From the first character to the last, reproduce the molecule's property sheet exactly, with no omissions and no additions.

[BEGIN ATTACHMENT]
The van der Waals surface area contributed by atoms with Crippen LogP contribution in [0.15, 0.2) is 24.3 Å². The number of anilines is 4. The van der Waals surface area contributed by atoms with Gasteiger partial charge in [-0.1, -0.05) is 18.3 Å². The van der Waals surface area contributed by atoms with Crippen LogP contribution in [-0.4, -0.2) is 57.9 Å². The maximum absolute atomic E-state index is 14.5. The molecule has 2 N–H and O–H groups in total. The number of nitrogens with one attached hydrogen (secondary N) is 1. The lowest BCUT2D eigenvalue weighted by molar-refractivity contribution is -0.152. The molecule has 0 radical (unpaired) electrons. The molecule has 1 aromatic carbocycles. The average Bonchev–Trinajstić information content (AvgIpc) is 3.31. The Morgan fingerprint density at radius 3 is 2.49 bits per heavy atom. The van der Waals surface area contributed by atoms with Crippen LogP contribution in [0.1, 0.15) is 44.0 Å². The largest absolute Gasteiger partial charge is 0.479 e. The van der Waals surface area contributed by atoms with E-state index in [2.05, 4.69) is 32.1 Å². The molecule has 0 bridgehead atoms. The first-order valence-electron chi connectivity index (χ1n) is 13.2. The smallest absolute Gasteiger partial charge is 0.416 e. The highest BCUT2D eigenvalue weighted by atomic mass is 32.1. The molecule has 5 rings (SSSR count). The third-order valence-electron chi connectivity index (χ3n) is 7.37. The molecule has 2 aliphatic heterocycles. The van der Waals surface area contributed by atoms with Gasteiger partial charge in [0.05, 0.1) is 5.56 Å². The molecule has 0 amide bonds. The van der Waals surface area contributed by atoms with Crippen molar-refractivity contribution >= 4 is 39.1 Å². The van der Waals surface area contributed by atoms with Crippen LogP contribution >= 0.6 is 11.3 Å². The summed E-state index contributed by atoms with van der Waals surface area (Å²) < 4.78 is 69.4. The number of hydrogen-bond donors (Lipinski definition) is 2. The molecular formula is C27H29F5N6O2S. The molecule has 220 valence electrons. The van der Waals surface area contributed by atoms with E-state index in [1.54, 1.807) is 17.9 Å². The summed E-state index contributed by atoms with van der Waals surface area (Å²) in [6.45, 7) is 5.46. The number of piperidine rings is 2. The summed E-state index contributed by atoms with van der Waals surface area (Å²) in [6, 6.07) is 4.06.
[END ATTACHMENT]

The van der Waals surface area contributed by atoms with Crippen LogP contribution in [0.15, 0.2) is 24.3 Å². The number of anilines is 4. The van der Waals surface area contributed by atoms with Gasteiger partial charge in [-0.1, -0.05) is 18.3 Å². The van der Waals surface area contributed by atoms with Crippen LogP contribution in [-0.4, -0.2) is 57.9 Å². The maximum absolute atomic E-state index is 14.5. The molecule has 2 N–H and O–H groups in total. The number of nitrogens with one attached hydrogen (secondary N) is 1. The lowest BCUT2D eigenvalue weighted by molar-refractivity contribution is -0.152. The molecule has 0 radical (unpaired) electrons. The molecule has 1 aromatic carbocycles. The average Bonchev–Trinajstić information content (AvgIpc) is 3.31. The Morgan fingerprint density at radius 3 is 2.49 bits per heavy atom. The van der Waals surface area contributed by atoms with Crippen LogP contribution in [0.1, 0.15) is 44.0 Å². The largest absolute Gasteiger partial charge is 0.479 e. The van der Waals surface area contributed by atoms with E-state index in [2.05, 4.69) is 32.1 Å². The molecule has 0 bridgehead atoms. The first-order valence-electron chi connectivity index (χ1n) is 13.2. The smallest absolute Gasteiger partial charge is 0.416 e. The highest BCUT2D eigenvalue weighted by atomic mass is 32.1. The molecule has 5 rings (SSSR count). The third-order valence-electron chi connectivity index (χ3n) is 7.37. The molecule has 2 aliphatic heterocycles. The van der Waals surface area contributed by atoms with Gasteiger partial charge in [0.05, 0.1) is 5.56 Å². The molecule has 0 amide bonds. The van der Waals surface area contributed by atoms with Crippen molar-refractivity contribution >= 4 is 39.1 Å². The van der Waals surface area contributed by atoms with Crippen LogP contribution >= 0.6 is 11.3 Å². The summed E-state index contributed by atoms with van der Waals surface area (Å²) < 4.78 is 69.4. The number of hydrogen-bond donors (Lipinski definition) is 2. The molecular formula is C27H29F5N6O2S. The molecule has 220 valence electrons. The van der Waals surface area contributed by atoms with E-state index in [1.54, 1.807) is 17.9 Å². The summed E-state index contributed by atoms with van der Waals surface area (Å²) in [6.45, 7) is 5.46. The number of piperidine rings is 2. The summed E-state index contributed by atoms with van der Waals surface area (Å²) in [6, 6.07) is 4.06.